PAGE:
Now, I recognize that, like Brecht, I can be something of a trouble maker, that my insistence on honesty, my enjoyment of a good burn, and my refusal to get by on tact and politeness can cause trouble. But that's my choice. I'll readily absorb all kinds of hate and blame from whiney artists, bring it on. How else am I supposed to change my mind? Maybe I got something wrong, and if you tell me off I might learn something. At any rate, I love that kind of conflict because it gets close to truth and it's resolution is beautiful and educational. Conflict brings about change, development, improvement. So I welcome it.
See, I prefer achievements and a shared learning experience over appeasements and superficial friendships based on false compliments. I realize that some people can't handle that, and those are people who have a hard time being my friend. So be it. That’s unfortunate, but unavoidable, because I’m not going to moderate and sugar-coat my opinions and personality because that doesn’t give people the opportunity to prove they are not whiney little bitches. I surround myself with people who will treat me the same way, cuz there's nothing I like less than receiving praise that I can’t fully believe in.
If we treat everyone like children, no one will ever need to rise to the challenge of acting like an adult and engaging in a direct genuine interaction. So, I come on strong, I insult strangers and sometimes intentionally act like a jerk. I know that's weird and can be seen as counter-productive, but, it works for me. It's my way of doing things and my reason for doing it, and mostly, it works very well. Examples include my interaction with Monica Bennet and Faythe Levine and now in the opposite direction, the direction of someone failing to rise to the challenge, of proving unequivocally that he is a whiney little
bitch, Mark Bucher.
So, if Bucher failed the litmus test my assholery presents, then why do I care? Why have a written a fucking diatribe about it? Why didn't I just write his name in the "useless shitheads" column and move on? Because maybe talking about this, or thinking about it, or working on it, can change things.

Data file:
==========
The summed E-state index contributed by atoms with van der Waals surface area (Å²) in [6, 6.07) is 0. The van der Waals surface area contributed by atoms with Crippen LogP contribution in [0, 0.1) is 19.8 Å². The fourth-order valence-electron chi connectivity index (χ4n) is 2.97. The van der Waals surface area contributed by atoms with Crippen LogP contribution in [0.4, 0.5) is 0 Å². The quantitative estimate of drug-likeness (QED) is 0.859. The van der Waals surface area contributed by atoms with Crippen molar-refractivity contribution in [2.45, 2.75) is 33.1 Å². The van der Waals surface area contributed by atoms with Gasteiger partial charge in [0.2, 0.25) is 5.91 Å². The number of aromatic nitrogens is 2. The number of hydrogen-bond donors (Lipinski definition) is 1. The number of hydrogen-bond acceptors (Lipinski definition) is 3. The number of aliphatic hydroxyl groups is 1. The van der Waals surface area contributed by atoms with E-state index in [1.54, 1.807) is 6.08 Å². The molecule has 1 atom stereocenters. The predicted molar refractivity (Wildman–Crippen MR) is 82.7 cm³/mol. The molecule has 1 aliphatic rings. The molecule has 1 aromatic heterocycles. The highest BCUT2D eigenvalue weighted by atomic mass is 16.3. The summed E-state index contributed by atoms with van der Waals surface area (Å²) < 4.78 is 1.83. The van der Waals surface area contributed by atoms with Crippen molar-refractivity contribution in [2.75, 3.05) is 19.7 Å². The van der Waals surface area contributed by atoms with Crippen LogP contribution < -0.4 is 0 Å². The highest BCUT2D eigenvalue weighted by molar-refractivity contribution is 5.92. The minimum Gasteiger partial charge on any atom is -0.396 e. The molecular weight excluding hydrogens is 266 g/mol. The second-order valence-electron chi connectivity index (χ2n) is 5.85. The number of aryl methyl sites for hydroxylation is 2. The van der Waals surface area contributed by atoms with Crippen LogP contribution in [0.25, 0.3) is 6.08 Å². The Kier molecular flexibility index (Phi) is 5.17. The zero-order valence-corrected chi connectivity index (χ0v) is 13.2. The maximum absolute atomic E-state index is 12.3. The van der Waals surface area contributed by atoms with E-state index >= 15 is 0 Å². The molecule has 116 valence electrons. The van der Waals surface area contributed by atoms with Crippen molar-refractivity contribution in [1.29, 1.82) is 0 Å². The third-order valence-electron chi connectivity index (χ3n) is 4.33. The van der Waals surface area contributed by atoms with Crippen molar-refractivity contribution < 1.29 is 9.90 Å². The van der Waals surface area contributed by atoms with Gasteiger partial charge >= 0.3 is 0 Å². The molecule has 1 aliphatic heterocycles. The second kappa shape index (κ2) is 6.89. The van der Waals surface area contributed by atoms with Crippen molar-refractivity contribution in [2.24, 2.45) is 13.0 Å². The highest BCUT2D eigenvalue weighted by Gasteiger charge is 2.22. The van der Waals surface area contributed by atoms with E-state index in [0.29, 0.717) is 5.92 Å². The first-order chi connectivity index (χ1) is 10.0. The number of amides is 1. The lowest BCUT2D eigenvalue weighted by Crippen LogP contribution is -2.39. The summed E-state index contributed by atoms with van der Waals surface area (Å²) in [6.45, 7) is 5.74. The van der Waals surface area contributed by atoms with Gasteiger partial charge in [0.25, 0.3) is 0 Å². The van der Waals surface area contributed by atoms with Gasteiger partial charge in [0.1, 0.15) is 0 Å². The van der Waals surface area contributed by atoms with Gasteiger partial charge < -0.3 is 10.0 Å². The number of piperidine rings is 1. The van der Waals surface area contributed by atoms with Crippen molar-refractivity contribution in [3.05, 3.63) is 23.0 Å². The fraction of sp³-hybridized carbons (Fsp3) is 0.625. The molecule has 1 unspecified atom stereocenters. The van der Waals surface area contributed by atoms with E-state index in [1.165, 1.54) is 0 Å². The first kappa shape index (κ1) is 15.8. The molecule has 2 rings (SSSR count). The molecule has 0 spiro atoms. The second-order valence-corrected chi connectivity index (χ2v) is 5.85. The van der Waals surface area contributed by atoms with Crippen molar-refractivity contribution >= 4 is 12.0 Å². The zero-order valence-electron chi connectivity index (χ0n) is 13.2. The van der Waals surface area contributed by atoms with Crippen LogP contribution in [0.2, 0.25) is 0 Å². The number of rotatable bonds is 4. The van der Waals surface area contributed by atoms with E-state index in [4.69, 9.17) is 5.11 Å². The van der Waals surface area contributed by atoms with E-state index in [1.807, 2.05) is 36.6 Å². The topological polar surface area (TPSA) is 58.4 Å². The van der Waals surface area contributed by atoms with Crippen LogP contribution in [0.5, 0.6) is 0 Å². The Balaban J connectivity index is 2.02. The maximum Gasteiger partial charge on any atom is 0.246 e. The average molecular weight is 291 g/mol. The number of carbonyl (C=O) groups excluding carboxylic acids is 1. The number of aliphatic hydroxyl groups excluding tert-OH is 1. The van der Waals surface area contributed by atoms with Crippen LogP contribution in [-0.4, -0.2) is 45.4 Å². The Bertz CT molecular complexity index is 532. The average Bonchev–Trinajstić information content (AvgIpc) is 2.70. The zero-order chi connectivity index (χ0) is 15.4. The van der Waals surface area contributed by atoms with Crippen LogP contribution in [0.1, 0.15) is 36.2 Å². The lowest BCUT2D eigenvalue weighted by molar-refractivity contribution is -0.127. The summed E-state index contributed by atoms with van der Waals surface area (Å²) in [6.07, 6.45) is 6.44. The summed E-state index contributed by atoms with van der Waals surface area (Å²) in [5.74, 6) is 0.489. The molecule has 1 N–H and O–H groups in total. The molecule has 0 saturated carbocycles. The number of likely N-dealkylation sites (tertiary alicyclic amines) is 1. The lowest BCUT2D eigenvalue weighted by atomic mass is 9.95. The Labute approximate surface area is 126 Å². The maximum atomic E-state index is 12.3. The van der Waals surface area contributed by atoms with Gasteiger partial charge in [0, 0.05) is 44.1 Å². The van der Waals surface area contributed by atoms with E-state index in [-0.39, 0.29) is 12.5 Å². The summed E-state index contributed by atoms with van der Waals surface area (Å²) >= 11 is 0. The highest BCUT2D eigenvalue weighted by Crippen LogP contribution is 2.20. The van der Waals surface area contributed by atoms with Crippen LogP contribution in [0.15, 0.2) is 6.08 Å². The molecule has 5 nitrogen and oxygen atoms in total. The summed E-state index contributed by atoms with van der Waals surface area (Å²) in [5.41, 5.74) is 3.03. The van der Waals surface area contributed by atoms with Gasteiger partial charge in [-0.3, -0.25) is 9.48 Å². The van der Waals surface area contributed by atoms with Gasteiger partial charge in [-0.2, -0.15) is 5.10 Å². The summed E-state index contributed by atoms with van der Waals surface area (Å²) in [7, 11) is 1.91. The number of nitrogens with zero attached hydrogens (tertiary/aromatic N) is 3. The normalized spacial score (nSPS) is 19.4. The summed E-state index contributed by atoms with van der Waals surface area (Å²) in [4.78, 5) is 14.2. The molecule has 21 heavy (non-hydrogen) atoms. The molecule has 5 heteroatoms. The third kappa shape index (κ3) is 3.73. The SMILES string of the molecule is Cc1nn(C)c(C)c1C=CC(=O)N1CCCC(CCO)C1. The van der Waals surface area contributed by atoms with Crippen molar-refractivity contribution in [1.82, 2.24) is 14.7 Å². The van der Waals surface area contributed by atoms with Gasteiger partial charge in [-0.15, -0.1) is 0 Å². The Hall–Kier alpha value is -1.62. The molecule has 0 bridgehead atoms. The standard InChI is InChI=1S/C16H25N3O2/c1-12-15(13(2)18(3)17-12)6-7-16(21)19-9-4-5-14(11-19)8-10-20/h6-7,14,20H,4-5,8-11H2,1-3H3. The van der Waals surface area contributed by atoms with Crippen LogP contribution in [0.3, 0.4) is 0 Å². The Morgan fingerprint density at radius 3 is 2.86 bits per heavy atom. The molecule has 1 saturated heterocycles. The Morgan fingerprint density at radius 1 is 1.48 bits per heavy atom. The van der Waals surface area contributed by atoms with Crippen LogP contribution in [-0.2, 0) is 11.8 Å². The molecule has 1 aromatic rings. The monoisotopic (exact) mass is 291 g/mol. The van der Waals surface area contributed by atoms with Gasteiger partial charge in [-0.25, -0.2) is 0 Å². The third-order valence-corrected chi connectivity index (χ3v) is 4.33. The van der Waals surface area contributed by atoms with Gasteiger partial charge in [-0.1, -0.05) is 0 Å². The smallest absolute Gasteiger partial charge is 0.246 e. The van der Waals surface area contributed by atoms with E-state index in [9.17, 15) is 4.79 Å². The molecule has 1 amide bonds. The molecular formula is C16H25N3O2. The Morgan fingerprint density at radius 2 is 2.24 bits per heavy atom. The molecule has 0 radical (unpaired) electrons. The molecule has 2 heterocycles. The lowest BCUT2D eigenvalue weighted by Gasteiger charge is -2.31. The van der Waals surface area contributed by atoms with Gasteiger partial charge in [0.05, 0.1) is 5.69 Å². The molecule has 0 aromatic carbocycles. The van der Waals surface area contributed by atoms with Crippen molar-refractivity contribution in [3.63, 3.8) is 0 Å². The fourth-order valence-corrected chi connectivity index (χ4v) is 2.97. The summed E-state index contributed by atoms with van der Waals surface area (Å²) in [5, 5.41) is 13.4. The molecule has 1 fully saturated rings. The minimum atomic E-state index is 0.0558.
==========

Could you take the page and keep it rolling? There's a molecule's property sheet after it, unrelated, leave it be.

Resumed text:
Now, I don't think I can change Mark Bucher. He’s got twenty-two years of experience running his company how he runs it (and, hey, it’s working for him, and over the course of those twenty-two years he has done quite a bit of good.) I also doubt I can change whoever the fuck was stupid enough to pull their ad from The Vital Source over my review, but I can change other things.
If you go back to the concise version, the part where I'm talking about artists getting the fuck out of this town, you'll notice that I said "evidence" not "proof." Things don't have to be this way, and not all things are this way. There is counter-evidence, there is potential. Milwaukee's immaturity frustrates me, but it's
Milwaukee's immaturity that gives us an opportunity to make things happen here. The theatre establishment isn't quite as established as it is in other bigger cities.
I don't expect to change Mark Bucher or his audience or the people who support or appease this kind of shenanigans. Instead, I expect to build a new audience and a new community. To mobilize radical artists who are seeking more than a shelter for mediocrity, who want art that does more than “feed the soul” or in this case, the ego.
So, come on people, if the Boulevard still can't handle a negative review like adults after twenty-two years of them, they can't be that hard to shove out of our way.
Oh, yeah, here's the review that started it all:
1 hour ago